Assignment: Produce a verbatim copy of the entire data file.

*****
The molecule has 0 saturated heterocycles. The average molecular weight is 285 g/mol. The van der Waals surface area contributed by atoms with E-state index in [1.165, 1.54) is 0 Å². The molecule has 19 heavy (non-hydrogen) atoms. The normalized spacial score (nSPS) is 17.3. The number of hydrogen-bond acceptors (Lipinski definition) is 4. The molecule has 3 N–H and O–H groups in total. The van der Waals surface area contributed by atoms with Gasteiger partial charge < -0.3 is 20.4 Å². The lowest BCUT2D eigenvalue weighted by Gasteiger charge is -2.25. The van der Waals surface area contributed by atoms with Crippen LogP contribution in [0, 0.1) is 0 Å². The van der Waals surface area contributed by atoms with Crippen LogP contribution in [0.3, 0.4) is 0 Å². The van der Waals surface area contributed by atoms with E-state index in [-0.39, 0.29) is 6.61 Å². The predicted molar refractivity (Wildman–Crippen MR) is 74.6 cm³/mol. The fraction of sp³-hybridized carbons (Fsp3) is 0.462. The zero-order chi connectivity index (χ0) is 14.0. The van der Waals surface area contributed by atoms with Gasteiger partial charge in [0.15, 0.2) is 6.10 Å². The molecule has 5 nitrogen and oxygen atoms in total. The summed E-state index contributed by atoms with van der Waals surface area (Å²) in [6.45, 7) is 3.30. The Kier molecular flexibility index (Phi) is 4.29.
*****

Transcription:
The molecule has 0 saturated heterocycles. The average molecular weight is 285 g/mol. The van der Waals surface area contributed by atoms with E-state index in [1.165, 1.54) is 0 Å². The molecule has 19 heavy (non-hydrogen) atoms. The normalized spacial score (nSPS) is 17.3. The number of hydrogen-bond acceptors (Lipinski definition) is 4. The molecule has 3 N–H and O–H groups in total. The van der Waals surface area contributed by atoms with Gasteiger partial charge < -0.3 is 20.4 Å². The lowest BCUT2D eigenvalue weighted by Gasteiger charge is -2.25. The van der Waals surface area contributed by atoms with Crippen LogP contribution in [0, 0.1) is 0 Å². The van der Waals surface area contributed by atoms with Crippen LogP contribution in [0.3, 0.4) is 0 Å². The van der Waals surface area contributed by atoms with E-state index in [-0.39, 0.29) is 6.61 Å². The predicted molar refractivity (Wildman–Crippen MR) is 74.6 cm³/mol. The fraction of sp³-hybridized carbons (Fsp3) is 0.462. The zero-order chi connectivity index (χ0) is 14.0. The van der Waals surface area contributed by atoms with Gasteiger partial charge in [0.15, 0.2) is 6.10 Å². The molecule has 5 nitrogen and oxygen atoms in total. The summed E-state index contributed by atoms with van der Waals surface area (Å²) in [6.45, 7) is 3.30. The Kier molecular flexibility index (Phi) is 4.29.